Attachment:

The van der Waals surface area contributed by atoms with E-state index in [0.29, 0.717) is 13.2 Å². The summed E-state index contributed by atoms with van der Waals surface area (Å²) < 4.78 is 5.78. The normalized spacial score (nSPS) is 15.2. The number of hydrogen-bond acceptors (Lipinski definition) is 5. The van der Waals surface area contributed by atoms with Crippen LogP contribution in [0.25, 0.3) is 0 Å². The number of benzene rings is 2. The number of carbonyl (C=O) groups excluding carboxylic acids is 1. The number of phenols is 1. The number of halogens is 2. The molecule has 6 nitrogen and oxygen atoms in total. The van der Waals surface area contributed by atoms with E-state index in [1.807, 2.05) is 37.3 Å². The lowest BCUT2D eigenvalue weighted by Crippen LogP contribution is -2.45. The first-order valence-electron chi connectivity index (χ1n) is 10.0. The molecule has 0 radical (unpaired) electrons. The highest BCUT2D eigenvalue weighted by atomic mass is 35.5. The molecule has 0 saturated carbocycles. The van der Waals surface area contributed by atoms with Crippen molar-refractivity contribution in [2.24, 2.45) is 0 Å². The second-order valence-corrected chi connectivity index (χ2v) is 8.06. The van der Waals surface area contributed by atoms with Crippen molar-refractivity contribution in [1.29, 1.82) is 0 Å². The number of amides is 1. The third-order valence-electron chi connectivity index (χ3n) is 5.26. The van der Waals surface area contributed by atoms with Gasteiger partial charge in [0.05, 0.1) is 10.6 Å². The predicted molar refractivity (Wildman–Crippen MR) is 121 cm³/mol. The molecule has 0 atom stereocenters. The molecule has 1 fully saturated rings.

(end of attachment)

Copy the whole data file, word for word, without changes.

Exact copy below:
The van der Waals surface area contributed by atoms with E-state index in [0.29, 0.717) is 13.2 Å². The summed E-state index contributed by atoms with van der Waals surface area (Å²) < 4.78 is 5.78. The normalized spacial score (nSPS) is 15.2. The number of hydrogen-bond acceptors (Lipinski definition) is 5. The van der Waals surface area contributed by atoms with Crippen LogP contribution in [0.25, 0.3) is 0 Å². The number of benzene rings is 2. The number of carbonyl (C=O) groups excluding carboxylic acids is 1. The number of phenols is 1. The number of halogens is 2. The molecule has 6 nitrogen and oxygen atoms in total. The van der Waals surface area contributed by atoms with E-state index in [1.807, 2.05) is 37.3 Å². The lowest BCUT2D eigenvalue weighted by Crippen LogP contribution is -2.45. The first-order valence-electron chi connectivity index (χ1n) is 10.0. The molecule has 0 radical (unpaired) electrons. The highest BCUT2D eigenvalue weighted by atomic mass is 35.5. The molecule has 0 saturated carbocycles. The van der Waals surface area contributed by atoms with Crippen molar-refractivity contribution in [2.24, 2.45) is 0 Å². The second-order valence-corrected chi connectivity index (χ2v) is 8.06. The van der Waals surface area contributed by atoms with Crippen molar-refractivity contribution in [1.29, 1.82) is 0 Å². The number of amides is 1. The third-order valence-electron chi connectivity index (χ3n) is 5.26. The van der Waals surface area contributed by atoms with Gasteiger partial charge in [0.05, 0.1) is 10.6 Å². The predicted molar refractivity (Wildman–Crippen MR) is 121 cm³/mol. The molecule has 0 atom stereocenters. The molecule has 1 fully saturated rings.